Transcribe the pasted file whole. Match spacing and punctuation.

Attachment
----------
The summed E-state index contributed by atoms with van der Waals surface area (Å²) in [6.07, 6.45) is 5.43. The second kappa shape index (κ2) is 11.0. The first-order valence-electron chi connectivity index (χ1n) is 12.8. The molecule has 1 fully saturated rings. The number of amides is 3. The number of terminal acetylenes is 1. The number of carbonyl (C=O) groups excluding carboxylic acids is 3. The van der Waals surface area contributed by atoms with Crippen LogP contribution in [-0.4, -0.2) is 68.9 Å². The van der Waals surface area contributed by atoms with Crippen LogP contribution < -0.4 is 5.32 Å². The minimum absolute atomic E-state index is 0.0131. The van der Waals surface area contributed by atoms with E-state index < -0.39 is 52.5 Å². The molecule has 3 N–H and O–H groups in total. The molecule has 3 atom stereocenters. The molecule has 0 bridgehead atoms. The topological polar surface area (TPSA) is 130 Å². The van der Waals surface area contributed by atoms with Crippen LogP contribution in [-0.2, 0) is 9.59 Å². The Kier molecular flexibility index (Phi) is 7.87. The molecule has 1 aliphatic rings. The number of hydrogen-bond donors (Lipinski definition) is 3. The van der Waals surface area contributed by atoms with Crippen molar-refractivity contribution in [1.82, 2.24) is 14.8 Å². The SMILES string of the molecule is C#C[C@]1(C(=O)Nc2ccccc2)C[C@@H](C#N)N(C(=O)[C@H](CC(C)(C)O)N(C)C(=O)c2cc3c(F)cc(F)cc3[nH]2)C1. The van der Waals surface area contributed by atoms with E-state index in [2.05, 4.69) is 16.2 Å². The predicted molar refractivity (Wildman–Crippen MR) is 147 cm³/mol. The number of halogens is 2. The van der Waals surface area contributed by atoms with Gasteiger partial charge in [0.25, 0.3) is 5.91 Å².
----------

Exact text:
The summed E-state index contributed by atoms with van der Waals surface area (Å²) in [6.07, 6.45) is 5.43. The second kappa shape index (κ2) is 11.0. The first-order valence-electron chi connectivity index (χ1n) is 12.8. The molecule has 1 fully saturated rings. The number of amides is 3. The number of terminal acetylenes is 1. The number of carbonyl (C=O) groups excluding carboxylic acids is 3. The van der Waals surface area contributed by atoms with Crippen LogP contribution in [-0.4, -0.2) is 68.9 Å². The van der Waals surface area contributed by atoms with Crippen LogP contribution < -0.4 is 5.32 Å². The minimum absolute atomic E-state index is 0.0131. The van der Waals surface area contributed by atoms with E-state index < -0.39 is 52.5 Å². The molecule has 3 N–H and O–H groups in total. The molecule has 3 atom stereocenters. The molecule has 0 bridgehead atoms. The topological polar surface area (TPSA) is 130 Å². The van der Waals surface area contributed by atoms with Crippen LogP contribution in [-0.2, 0) is 9.59 Å². The Kier molecular flexibility index (Phi) is 7.87. The molecule has 1 aliphatic rings. The number of hydrogen-bond donors (Lipinski definition) is 3. The van der Waals surface area contributed by atoms with Crippen molar-refractivity contribution in [1.82, 2.24) is 14.8 Å². The SMILES string of the molecule is C#C[C@]1(C(=O)Nc2ccccc2)C[C@@H](C#N)N(C(=O)[C@H](CC(C)(C)O)N(C)C(=O)c2cc3c(F)cc(F)cc3[nH]2)C1. The van der Waals surface area contributed by atoms with E-state index in [2.05, 4.69) is 16.2 Å². The predicted molar refractivity (Wildman–Crippen MR) is 147 cm³/mol. The number of halogens is 2. The van der Waals surface area contributed by atoms with Gasteiger partial charge in [0.25, 0.3) is 5.91 Å².